The catalyst for the recent dramatic 
                events was of course Truman's father,
                Kirk, and his infiltration onto the show.
                Before we discuss that, it's worth
                reminding viewers that this isn't the
                first time someone from the outside world
                has tried to reach Truman.

                          CHRISTOF
                We have had our close calls in the past.

     Behind the two men, the constantly playing image of Truman 
     engrossed in his book is relegated to a window of the screen.


     PLAYBACK - INT.  TRUMAN'S HOME.  CHRISTMAS MORNING.

     TRUMAN, 7, is opening presents under the tree - KIRK and 
     MOTHER proudly looking on.

                          INTERVIEWER
                Who can forget the infamous "Christmas
                Present" incident in the seventh season?

     Suddenly, a small MAN bursts from a large, Christmas parcel.  
     Kirk and the man grapple on the floor in front of the stunned 
     seven-year-old.  Kirk drags him away.


     PLAYBACK - EXT.  CITY STREET.  DAY.

     As the adult TRUMAN makes his way to work, a PARACHUTIST drops
     from the sky into the main street, only yards behind him.

                          INTERVIEWER
                And only last summer "Billie Blackbird"
                made his third attempt, leaping from a
                lighting gantry.

     The parachutist is dressed entirely in black with a message 
     emblazoned on his chest, "TRUMAN, YOU'RE ON TV."  COMMUTERS 
     grab the man and drag him away - Truman blissfully unaware of
     the incident.

                          CHRISTOF
                     (dismissive)
                These people have their own agendas.  
                Many just want to be on television 
                themselves.


     PLAYBACK - EXT.  CITY STREET.  DAY.

     The encounter between TRUMAN and the homeless KIRK is 
     replayed up to the point where Kirk is bundled onto the bus.

                          INTERVIEWER
                Of course, there hasn't been anything 
                to compare with this - the first time an
                intruder has been a former cast member--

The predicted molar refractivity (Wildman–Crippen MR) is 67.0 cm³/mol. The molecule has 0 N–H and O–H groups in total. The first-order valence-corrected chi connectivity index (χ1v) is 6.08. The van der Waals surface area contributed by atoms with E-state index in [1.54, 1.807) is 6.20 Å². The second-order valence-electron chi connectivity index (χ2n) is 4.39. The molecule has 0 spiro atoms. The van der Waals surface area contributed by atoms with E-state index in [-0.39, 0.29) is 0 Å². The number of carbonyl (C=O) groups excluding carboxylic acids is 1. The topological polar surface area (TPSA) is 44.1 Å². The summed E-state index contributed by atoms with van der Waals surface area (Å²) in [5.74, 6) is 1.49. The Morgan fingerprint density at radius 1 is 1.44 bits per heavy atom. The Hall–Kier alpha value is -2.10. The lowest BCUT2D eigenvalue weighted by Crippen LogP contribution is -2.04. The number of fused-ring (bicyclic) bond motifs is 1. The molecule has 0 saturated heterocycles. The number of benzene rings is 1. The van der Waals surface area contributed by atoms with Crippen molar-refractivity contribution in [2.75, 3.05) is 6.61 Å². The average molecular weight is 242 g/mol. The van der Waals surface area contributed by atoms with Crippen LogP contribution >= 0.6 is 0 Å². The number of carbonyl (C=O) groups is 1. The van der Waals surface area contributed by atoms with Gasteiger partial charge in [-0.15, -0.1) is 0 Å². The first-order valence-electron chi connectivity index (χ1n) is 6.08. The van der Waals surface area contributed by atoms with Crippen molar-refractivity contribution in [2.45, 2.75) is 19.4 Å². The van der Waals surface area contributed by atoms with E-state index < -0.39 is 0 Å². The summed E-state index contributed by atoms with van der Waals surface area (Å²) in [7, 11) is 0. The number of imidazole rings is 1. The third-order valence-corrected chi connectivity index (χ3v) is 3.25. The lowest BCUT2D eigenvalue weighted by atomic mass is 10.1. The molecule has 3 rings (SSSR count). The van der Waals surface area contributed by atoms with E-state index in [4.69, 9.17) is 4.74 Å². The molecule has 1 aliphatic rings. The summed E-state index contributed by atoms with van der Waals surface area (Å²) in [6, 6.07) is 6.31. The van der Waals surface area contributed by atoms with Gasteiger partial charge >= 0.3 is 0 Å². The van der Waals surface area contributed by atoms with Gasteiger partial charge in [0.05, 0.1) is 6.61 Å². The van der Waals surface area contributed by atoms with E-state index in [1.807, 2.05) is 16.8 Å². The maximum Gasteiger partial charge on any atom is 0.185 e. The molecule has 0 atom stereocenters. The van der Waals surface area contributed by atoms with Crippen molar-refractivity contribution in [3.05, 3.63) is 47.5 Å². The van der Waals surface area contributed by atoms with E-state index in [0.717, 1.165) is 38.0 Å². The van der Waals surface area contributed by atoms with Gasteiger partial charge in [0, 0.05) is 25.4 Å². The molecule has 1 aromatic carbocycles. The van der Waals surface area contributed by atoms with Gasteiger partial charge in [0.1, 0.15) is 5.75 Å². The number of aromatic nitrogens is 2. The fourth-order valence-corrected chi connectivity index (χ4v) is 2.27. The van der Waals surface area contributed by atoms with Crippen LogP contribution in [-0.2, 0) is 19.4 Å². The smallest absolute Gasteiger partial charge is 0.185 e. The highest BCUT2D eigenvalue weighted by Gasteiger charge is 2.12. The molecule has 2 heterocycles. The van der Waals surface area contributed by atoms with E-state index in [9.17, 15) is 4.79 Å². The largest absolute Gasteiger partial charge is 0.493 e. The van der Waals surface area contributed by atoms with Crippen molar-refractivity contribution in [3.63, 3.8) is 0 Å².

CHRISTOF
                --a dead one at that.

                          INTERVIEWER
                --and certainly the first time that an
                intruder has been rewarded with a
                starring role.
                     (gushing)
                I really must congratulate you on writing
                Kirk back in.  A master stroke.

                          CHRISTOF
                     (feigning modesty)
                Since Kirk started this whole crisis in
                Truman's life, I came to the conclusion
                that he was the only one who could end it.

                          INTERVIEWER
                I understand he's hardly had a life of
                his own since he left the show.  How did
                you convince him--was it the opportunity
                to be close to Truman again?

                          CHRISTOF
                That and a fat, new contract.

                          INTERVIEWER
                How do you intend to explain his twenty-
                two year absence?

                          CHRISTOF
                Amnesia.

                          INTERVIEWER
                     (impressed, nodding in
                     agreement)
                Of course.

     The Interviewer consults his note.

                          INTERVIEWER
                Let's talk ratings.  "Truman" has always
                enjoyed top ten status but the huge surge